The true secret weapon of “The Calling,” however, is Ikki. How many Ikki moments do you remember before this? Because I’m blanking. And yet just in a short piece of dialog, Mattila gives Tenzin’s middle child more character than she’s received in every preceding episode combined: “My name’s Meelo. I like to throw away food and fart at inappropriate moments. I’m Jinora. I’m so above it all, because I’m meditating all the time.” That’s it. That tells me everything I ever needed to know about who Ikki is. The rest of the episode gives her space to blossom. She, too, is shockingly funny. She’s also the one who nudges the crew in the right direction. Her interactions with the soldiers are some of the episode’s best moments, including when we see that she could have escaped whenever she wanted to. Ikki is smarter than everyone gives her credit for, including myself, and it’s a humbling experience watching half of the episode pivot around her. The three kids may agree in the final act that it was a group effort finding Korra, and maybe it really was. But Ikki is the one who shines brightest while her brother is off poisoning himself and her sister is too busy trying to be their father.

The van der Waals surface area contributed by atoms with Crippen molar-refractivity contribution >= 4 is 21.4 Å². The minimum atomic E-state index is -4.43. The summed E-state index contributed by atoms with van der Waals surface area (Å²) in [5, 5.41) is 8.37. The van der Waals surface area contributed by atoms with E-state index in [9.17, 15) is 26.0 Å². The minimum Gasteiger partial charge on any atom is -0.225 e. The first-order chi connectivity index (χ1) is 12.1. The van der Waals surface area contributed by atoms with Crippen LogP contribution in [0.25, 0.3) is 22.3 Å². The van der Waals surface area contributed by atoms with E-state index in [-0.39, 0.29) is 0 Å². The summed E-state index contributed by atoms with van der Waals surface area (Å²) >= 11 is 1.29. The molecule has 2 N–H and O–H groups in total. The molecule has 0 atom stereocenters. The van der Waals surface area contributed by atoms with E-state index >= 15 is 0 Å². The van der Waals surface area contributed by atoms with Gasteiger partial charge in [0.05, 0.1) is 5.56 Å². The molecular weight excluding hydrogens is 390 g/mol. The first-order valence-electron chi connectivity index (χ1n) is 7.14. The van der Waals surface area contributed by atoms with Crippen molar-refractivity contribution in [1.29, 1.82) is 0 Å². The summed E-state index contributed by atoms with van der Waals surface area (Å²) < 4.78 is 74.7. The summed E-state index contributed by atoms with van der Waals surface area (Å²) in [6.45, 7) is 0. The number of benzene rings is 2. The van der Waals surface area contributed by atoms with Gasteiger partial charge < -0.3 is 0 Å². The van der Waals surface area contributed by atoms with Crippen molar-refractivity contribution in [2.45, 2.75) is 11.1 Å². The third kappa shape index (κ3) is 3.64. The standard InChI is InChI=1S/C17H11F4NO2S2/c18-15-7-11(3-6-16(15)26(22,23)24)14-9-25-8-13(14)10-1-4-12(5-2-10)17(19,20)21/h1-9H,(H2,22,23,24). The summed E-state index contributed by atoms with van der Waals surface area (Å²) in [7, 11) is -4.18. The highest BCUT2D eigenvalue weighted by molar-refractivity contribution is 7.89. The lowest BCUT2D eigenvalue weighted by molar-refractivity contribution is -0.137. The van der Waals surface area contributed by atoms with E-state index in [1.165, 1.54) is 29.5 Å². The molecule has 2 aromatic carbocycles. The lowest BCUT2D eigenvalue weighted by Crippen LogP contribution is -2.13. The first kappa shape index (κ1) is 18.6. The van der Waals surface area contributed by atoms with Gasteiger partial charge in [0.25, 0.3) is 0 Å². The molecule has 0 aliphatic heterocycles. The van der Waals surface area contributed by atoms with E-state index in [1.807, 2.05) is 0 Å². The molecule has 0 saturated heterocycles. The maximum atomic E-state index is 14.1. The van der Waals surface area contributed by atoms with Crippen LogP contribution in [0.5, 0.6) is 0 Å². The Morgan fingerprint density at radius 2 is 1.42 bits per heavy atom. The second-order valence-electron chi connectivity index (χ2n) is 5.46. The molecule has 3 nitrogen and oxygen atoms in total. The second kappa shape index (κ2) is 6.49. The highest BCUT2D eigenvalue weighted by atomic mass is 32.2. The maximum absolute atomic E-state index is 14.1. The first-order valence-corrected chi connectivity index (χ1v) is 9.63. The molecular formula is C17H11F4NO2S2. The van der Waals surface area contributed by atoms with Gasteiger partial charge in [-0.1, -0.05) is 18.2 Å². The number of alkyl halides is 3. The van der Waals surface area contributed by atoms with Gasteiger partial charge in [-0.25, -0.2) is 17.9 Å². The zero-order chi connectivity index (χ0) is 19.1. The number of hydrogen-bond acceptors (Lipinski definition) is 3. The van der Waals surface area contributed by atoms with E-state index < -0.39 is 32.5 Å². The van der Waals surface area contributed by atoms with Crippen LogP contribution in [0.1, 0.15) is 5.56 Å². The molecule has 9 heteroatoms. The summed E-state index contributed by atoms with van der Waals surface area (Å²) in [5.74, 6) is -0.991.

Then we get to Korra and Toph, which shows why this should have either been included in last week’s episode or last week’s episode shouldn’t have featured Korra and Toph at all, since it amounted to nothing. Here, Toph actually imparts useful information in her unique way. Amon, Unalaq and Zaheer all haunt Korra because she hasn’t finished fighting those battles in her mind. What’s worse for her is that those three actually represent admirable qualities in people more balanced and less idealistic as proponents of equality, spirituality and freedom. This, unfortunately, might be an instance of the writing holding our hands in the same way that Toph accuses the Avatar of needing hand-holding. We know these things about Korra’s villains; it’s what made them compelling figures. So, is it necessary that Korra hears this? I’m not sure, but you could definitely accuse some of Toph’s speech as relying too much on exposition. That’s all much less cumbersome when she follows it later by saying to Korra “That fight is over. Release the fear.” There is Korra trying to bend the rest of the poison out of herself. She gives it a go and gets another Zaheer vision. She’s suffocating. And then “That fight is over.” It’s an extremely simple sentence and observation. But this is writing utilizing minimalist qualities to full effect. By saying “That fight is over,” Toph is telling Korra that she can see exactly what the Avatar is going through. It’s also telling Korra something obvious that she just isn’t understanding and works as a sort of epiphany. “That fight is over.” Credit the voice acting, too, but that was one of two moments that started the waterworks for me (the other being the three kids running up and hugging Korra). “That fight is over” is the turning point that Korra has needed since the end of season three, and when it finally hits, it’s breathtaking. Sure enough, Korra removes the poison, goes into the Avatar state and we are well on our way to the next stage of this final season. Again, this isn’t a perfect episode for Korra, and I’ve only glanced at a couple other reviews that have been less than generous with praise. But Katie Mattila’s writing pulls this one through a relatively uneventful moment in the season and leads up to a climax that stands among those all-time great Korra moments.